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Brain Bee 2013 Study Guide
Chapter 1: Brain Basics
1. What is the largest part of the human brain and what is its function?
2. The cerebrum is divided into ___________ hemispheres, bridged together by a bundle of fibers called the ____________. (6)
3. Covering the outermost layer of the cerebrum is the __________. (6)
4. What are the functions of the four lobes? (6)
5. What is the amygdala responsible for? (6)
6. The ______ controls movement and cognitive processes that require precise timing. (6)
7. What is the difference between gray matter and white matter? (7)
8. What are the two branches of the autonomic nervous system and what are their functions? (7)
9. How many neurons are in the mammalian brain?
10. The three main components of a neuron are the cell body, dendrites, and axon. What are the functions of each component? (7)
11. _____________ are the contact points where one neuron communicates with another. (7)
12. Many axons are covered with a myelin sheath, which ___________ the transmission of electrical signals along the axon. This sheath is made by specialized cells called ________. (8)
13. Nerve impulses involve the opening and closing of ____________. (8)
14. An action potential occurs as the neuron switches from an internal _____ charge to a ____ charge. (8)
15. When these voltage changes reach the end of an axon, they trigger the release of ____________. (8)
a. The first neurotransmitter identified, it is release by neurons connected to voluntary terminals. It is implicated in myasthenia gravis, a disease characterized by fatigue and muscle weakness due to the blocking of receptors for this neurotransmitter.
b. This amino acid neurotransmitter INHIBITS the firing of neurons. Its activity is increased by benzodiazepines and anticonvulsants.
c. This amino acid neurotransmitter acts as excitatory signals, activating N-Methyl-d
aspartate (NMDA) receptors which have been implicated in learning and memory. Overstimulation by this neurotransmitter of NMDA receptors, however, can cause nerve cell damage or cell death.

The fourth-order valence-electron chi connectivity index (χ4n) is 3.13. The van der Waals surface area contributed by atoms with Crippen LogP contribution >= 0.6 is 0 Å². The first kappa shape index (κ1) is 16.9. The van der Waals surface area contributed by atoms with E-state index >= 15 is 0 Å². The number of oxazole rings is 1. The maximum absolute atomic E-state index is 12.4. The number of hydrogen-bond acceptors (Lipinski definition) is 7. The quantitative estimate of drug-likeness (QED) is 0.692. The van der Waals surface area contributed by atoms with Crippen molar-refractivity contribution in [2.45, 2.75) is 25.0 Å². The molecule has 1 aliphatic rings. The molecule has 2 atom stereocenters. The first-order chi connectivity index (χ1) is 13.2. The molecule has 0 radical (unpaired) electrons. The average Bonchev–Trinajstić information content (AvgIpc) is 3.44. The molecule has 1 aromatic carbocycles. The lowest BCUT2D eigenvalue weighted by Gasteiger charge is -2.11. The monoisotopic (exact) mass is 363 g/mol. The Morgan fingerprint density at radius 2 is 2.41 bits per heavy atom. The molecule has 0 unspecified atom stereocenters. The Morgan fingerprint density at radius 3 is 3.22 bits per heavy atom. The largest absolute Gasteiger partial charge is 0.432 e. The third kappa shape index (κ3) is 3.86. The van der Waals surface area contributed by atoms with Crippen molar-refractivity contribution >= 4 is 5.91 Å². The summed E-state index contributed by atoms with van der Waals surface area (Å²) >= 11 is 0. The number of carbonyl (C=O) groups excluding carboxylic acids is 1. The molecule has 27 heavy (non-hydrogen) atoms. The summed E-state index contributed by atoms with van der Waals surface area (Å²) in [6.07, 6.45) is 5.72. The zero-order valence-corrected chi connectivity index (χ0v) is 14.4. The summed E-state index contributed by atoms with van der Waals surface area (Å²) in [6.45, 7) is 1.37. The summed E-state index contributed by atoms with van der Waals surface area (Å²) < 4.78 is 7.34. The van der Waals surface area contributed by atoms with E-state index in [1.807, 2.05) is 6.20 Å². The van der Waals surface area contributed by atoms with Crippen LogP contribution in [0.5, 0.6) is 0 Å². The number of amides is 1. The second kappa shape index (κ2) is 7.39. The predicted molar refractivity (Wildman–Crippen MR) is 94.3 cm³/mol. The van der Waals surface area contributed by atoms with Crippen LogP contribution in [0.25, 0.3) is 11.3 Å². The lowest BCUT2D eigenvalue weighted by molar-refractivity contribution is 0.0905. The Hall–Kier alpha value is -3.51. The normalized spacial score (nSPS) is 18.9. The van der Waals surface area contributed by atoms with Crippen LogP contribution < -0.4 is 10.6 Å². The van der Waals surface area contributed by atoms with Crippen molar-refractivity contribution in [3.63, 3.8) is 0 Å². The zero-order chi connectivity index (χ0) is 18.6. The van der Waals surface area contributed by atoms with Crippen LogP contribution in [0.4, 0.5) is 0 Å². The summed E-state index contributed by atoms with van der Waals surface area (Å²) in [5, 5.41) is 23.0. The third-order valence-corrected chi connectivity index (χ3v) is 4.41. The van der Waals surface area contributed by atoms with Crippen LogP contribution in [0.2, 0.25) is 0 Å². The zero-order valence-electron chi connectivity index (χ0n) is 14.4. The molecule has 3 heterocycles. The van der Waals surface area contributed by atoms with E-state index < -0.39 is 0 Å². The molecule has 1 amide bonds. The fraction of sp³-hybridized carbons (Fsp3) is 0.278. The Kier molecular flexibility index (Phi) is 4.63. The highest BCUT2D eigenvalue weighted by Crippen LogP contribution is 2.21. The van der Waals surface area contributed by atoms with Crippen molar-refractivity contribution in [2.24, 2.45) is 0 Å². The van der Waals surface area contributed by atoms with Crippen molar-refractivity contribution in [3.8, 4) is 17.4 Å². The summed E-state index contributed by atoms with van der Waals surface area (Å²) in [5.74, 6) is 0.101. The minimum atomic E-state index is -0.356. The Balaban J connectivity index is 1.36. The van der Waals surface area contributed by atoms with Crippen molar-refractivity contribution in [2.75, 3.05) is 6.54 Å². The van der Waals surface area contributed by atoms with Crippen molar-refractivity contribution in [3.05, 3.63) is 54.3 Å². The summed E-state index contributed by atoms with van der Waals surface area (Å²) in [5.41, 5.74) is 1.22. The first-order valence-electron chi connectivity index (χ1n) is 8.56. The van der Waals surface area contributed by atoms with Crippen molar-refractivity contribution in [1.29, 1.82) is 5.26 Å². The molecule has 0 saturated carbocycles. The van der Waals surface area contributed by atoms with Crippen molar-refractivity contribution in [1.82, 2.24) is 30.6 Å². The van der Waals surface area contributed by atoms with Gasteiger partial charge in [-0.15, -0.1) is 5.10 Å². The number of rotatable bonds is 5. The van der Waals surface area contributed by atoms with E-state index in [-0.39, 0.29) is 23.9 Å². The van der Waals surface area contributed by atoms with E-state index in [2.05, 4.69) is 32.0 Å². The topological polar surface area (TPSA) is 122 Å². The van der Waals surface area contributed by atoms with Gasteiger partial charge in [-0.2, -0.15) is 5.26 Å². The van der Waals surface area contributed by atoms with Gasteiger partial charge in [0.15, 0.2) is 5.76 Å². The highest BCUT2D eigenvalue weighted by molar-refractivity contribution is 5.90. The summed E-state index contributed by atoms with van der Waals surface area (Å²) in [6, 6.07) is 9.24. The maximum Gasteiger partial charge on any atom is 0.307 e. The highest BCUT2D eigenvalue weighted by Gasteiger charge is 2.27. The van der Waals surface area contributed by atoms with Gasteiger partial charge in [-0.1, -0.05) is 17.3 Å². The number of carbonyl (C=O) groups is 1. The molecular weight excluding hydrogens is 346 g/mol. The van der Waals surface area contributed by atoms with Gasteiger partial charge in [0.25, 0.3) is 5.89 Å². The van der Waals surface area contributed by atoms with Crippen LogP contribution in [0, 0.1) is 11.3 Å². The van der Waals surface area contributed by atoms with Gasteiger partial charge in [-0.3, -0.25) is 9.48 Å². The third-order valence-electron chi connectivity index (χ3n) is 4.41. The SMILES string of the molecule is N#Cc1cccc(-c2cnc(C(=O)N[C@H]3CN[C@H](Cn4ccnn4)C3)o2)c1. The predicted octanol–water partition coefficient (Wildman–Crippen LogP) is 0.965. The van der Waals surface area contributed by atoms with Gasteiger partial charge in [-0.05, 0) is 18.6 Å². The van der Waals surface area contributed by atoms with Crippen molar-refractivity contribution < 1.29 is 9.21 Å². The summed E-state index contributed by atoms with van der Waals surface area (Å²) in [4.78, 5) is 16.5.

d. This catecholamine neurotransmitter is involved in movement, cognition/emotion, and the endocrine system. Deficits of this neurotransmitter in the substantia nigra
is implicated in Parkinson’s disease whereas blocking
receptors of this neurotransmitter is the main action of many antipsychotic drugs. e. This catecholamine neurotransmitter is secreted by the sympathetic nervous system to regulate heart rate. Acute stress also releases this neurotransmitter from the adrenal medulla. d. This neurotransmitter is present in blood platelets and is involved in sleep,
mood, depression and anxiety. Drugs that alter this neurotransmitter’s activity
have been useful to relieve depression symptoms.
e. This neurotransmitter is a gas (two possible answers).
17. _______ convey the chemical message of a neurotransmitter from the cell
membrane to the cell’s internal biochemical machinery. (12)
18. When norepinephrine binds to receptors on the surface of the neuron, the activated receptor binds a G protein which causes _________ to convert ATP to _______ the second messenger. (12)
Chapter 2: The Developing Brain
1. The three stages of neuron development are induction, proliferation, and ______. (13)
2. During embryonic development, three layers emerge
 the endoderm, the ectoderm, and the __________. (13)
3. ________ _______, enlargements on the axon’s tip, actively explore the
environment as they seek out their precise destination. (15)
4. Some signaling molecules are netrin, _______, and ephrin. The first netrin was
discovered in a ____ and shown to guide neurons around the _____’s “nerve ring.”
5. _______, the wrapping of axons by extensions of glia, increases the _____ at which signals may be sent from one neuron to another by a factor up of to 100x. 6. In between the myelin are gaps, called nodes of ______, that are not covered in myelin.
7. _______, programmed cell death initiated in the cells, allows paring back.
Chapter 3: Senses and Perception
A. Vision
1. Light passes through the _____, which does ¾ of the focusing, and then the ____, which adjusts the focus. (18)
2. On the back of the retina is a sheet of _____ which absorb light and send electrical signals to other retinal neurons. These neurons send signals via the _____ nerve to other parts of the brain.
3. Some fibers of the optic nerve cross over at the optic ______, allowing both sides of the brain to receive signals from both eyes.
4. Two major types of photoreceptors are rods and cones. ____ allow us to see in dim light. _____ work under light conditions and are responsible for color vision.
5. The human eye contains three types of cones (red, _______, and _______).
6. The central part of the retina where light is focused is called the _____. 7. The area around the fovea, called the ______, is critical for reading and driving.
8. Visual information from the retina is relayed through the lateral _______ nucleus of the thalamus to the primary visual cortex in the ______ lobe.
9. Strabismus is a condition in which the eye are not properly _____ which each other. It is also termed _______ , crosseye, or walleye.